For example, many households have two working adults. Their decisions about how much to work will usually be made jointly on the basis of the real wages they both face. To see some implications of this, consider a two-person household in which both are working. Now suppose that the real wage increases for one person in the household. One person will probably respond by increasing the number of hours worked. However, the other person may choose to work less. Imagine, for example, that there are household chores that either could do. By working less, one person can do more of these chores and thus compensate the other person for the extra hours worked.This is an application of an important economic idea called comparative advantage, which we discuss in more detail in Chapter 5 "eBay and craigslist". Most of the time, though, we do not need to worry about the distinction between the individual and the household, and we often use the terms interchangeably.
Table 3.6 "Allocation of Hours in a Day" shows the allocation of time to certain activities for individuals in three countries: the United States, the United Kingdom, and Mexico. It shows the time allocated on average per day for each of four activities: work, study, personal care, and leisure.
Table 3.6 Allocation of Hours in a Day
For the United States and the United Kingdom, the average number of hours worked is between 2.65 and 3.00. This is an average: some people in this age group may work a full-time job, while others may be students who are not working for pay at all. The sample from Mexico differs from the US and UK samples. First, the group is slightly older. Second, Mexico is notably poorer than the United States and the United Kingdom. For these two reasons, individuals sampled in Mexico are more likely to be working and less likely to be studying and enjoying leisure—which is indeed what we see.
So far we have looked at the allocation of your income separately from the allocation of your time. Yet these choices are linked. The allocation of your time influences the income you have to spend on goods and services. So a change in the wages you are paid will affect how you allocate your time and the goods and services you choose to buy.
In a similar fashion, the prices of goods and services you purchase will have an influence on your allocation of time. For example, if the price of a computer you want to buy decreases, you may respond by working a little more to earn extra income to purchase the computer. The reduction in the price of the computer raises your real wage, so you respond by working more.
If the real wage changes, there are changes in both consumption decisions and work choices. Figure 3.16 "The Effect of a Real Wage Increase on the Quantity of Labor Supplied" shows that an increase in the real wage means you can obtain more consumption for a given amount of work time. Further, as in Figure 3.6 "An Increase in Income", the budget set expands as income increases. Because an increase in the real wage will lead to an increase in hours worked (see Figure 3.16 "The Effect of a Real Wage Increase on the Quantity of Labor Supplied"), labor income will increase. So we can interpret the shift in the budget line in Figure 3.6 "An Increase in Income" as coming from this increase in labor income.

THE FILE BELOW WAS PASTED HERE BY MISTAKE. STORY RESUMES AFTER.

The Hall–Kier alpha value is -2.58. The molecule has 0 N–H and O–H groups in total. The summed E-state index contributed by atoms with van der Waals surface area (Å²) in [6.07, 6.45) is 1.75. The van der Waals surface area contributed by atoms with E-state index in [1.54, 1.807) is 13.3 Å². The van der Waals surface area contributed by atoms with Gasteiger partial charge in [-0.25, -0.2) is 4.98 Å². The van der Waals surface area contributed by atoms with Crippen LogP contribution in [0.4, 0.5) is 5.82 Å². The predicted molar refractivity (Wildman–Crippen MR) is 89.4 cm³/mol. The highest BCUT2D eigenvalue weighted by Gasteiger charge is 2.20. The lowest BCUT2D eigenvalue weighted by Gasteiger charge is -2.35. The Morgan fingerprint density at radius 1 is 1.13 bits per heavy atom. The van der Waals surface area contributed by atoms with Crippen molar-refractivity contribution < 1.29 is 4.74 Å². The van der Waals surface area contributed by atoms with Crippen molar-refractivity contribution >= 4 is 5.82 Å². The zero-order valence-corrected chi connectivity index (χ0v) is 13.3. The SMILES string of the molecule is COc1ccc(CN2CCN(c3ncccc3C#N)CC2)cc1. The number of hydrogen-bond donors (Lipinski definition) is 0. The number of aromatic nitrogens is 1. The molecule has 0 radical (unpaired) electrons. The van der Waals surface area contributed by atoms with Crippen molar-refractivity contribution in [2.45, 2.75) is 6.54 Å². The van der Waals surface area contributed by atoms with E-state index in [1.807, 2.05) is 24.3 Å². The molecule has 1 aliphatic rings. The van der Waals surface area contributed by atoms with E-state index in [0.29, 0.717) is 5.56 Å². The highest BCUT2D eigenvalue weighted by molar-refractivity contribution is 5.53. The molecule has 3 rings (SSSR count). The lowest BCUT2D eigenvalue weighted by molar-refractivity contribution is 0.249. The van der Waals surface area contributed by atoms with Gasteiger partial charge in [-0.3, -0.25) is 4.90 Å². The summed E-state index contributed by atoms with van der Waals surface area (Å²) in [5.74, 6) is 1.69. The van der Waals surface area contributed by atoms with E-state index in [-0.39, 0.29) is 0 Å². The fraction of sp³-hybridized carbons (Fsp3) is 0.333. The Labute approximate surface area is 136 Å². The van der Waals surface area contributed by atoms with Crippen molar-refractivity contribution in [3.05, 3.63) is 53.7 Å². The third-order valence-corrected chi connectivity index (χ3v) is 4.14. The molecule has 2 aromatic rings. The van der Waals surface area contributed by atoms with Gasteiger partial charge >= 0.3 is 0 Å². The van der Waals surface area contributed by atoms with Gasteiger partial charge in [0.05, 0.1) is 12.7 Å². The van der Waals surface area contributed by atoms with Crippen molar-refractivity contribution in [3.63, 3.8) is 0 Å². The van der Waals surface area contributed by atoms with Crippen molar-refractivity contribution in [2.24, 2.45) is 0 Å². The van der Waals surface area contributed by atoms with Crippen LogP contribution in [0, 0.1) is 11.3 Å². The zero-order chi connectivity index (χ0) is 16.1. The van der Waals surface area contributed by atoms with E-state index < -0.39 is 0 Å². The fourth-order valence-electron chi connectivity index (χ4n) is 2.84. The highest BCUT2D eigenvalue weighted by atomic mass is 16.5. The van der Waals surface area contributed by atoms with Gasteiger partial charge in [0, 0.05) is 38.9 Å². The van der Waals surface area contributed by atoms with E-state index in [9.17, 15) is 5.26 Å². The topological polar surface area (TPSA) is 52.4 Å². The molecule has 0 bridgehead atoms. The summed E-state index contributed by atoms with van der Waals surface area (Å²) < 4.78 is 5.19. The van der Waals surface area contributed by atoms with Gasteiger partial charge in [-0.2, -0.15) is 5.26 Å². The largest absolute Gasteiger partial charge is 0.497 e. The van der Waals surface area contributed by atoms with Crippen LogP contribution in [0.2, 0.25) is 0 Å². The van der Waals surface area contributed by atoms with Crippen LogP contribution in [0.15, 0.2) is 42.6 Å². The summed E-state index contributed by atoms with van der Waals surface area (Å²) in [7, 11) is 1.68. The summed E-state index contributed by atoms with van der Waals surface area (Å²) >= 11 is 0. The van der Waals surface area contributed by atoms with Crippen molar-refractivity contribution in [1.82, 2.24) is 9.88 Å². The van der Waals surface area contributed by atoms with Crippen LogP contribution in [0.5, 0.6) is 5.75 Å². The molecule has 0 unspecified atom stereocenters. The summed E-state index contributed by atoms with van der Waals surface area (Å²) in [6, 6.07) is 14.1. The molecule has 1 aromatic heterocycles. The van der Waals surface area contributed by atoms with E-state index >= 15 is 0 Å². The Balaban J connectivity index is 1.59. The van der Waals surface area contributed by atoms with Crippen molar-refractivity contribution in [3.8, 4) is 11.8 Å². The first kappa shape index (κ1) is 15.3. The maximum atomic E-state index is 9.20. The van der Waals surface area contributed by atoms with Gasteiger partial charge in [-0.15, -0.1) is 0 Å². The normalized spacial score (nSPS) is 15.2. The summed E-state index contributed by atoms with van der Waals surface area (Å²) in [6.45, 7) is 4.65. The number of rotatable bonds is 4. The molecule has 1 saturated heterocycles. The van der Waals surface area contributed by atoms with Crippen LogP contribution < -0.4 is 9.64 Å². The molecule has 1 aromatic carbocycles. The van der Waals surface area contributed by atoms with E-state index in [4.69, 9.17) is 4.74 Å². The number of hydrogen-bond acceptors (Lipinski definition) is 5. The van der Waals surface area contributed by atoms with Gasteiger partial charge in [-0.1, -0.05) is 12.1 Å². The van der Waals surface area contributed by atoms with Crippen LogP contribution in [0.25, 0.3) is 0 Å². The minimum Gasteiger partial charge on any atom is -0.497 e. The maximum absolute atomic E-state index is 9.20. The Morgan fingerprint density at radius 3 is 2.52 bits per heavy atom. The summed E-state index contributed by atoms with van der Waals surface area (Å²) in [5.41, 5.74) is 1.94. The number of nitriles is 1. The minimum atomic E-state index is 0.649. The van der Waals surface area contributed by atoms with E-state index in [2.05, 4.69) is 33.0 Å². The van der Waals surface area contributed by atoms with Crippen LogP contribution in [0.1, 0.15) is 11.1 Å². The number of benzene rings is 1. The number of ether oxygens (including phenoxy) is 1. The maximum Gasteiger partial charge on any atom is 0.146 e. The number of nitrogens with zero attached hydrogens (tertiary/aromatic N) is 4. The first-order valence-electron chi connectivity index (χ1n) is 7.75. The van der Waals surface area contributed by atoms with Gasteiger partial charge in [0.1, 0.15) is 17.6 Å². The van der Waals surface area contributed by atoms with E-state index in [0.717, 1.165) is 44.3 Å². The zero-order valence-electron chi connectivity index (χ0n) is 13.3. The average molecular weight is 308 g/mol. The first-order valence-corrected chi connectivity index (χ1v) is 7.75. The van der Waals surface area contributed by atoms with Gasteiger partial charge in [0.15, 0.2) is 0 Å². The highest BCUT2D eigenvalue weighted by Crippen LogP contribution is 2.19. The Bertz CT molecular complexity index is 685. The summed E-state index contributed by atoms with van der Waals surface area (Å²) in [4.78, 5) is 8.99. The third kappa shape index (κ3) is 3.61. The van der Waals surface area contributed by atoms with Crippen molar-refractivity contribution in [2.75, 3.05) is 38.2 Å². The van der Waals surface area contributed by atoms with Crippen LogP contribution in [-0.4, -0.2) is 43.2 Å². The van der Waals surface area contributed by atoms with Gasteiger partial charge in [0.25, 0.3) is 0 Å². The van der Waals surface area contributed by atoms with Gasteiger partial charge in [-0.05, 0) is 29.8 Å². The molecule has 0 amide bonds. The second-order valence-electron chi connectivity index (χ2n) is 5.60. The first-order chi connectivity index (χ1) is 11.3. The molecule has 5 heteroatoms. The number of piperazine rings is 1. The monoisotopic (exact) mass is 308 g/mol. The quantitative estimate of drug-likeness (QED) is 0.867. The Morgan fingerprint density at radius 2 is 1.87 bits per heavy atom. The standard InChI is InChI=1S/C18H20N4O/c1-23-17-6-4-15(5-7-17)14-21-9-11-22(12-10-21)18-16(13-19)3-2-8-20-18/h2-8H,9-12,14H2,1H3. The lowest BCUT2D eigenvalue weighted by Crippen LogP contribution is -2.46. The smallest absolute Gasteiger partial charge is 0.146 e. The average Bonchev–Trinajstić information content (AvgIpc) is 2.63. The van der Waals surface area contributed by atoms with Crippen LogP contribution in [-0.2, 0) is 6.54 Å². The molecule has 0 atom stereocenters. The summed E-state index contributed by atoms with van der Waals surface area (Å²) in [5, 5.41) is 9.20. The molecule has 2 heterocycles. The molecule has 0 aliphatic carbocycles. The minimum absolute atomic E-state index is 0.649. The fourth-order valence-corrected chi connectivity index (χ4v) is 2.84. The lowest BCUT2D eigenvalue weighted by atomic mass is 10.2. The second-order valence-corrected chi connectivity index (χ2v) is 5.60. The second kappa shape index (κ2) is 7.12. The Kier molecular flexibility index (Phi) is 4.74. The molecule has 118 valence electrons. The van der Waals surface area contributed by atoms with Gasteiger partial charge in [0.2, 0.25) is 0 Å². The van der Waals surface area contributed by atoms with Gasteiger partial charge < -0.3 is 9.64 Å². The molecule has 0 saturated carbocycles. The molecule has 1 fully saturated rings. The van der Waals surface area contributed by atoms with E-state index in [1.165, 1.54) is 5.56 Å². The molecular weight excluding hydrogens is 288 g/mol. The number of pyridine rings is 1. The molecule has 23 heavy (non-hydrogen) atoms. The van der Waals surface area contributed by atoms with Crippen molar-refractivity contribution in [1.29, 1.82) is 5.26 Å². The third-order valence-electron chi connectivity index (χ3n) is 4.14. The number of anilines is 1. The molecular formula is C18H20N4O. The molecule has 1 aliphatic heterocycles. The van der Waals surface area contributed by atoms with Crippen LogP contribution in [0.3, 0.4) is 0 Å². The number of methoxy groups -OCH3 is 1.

When income increases, you will generally consume more of all goods and services. An increase in the real wage leads to an outward shift in your demand curves for chocolate bars, downloads, and all other normal goods. Combining these figures, we can make the following predictions about the effects of an increase in the real wage:
The last item in the list draws on Figure 3.6 "An Increase in Income" but is less direct than the other implications. As the real wage—and thus your income—increases, the set of bundles you can afford is larger. Moreover, every bundle you could afford when you had less income is still affordable now that you have more income. Thus we conclude that you will be happier. After all, you can always purchase the bundle you bought with lower income and still have some extra income to spend.
Suppose the price of a chocolate bar increases. We saw from Figure 3.8 "A Decrease in the Price of a Chocolate Bar" that when this price increases, the budget set shrinks. We also saw from Figure 3.9 "The Demand Curve" that the demand for chocolate bars decreases when the price of a chocolate bar increases. But there are also implications for labor supply. Remember that the real wage is the nominal wage dividing by a price index representing a household’s cost of purchasing a bundle of goods and services. So when the price of a chocolate bar increases, the cost of purchasing the bundle will increase and the real wage will decrease. From Figure 3.16 "The Effect of a Real Wage Increase on the Quantity of Labor Supplied", labor supply will decrease as the real wage decreases. This is a movement along the labor supply curve.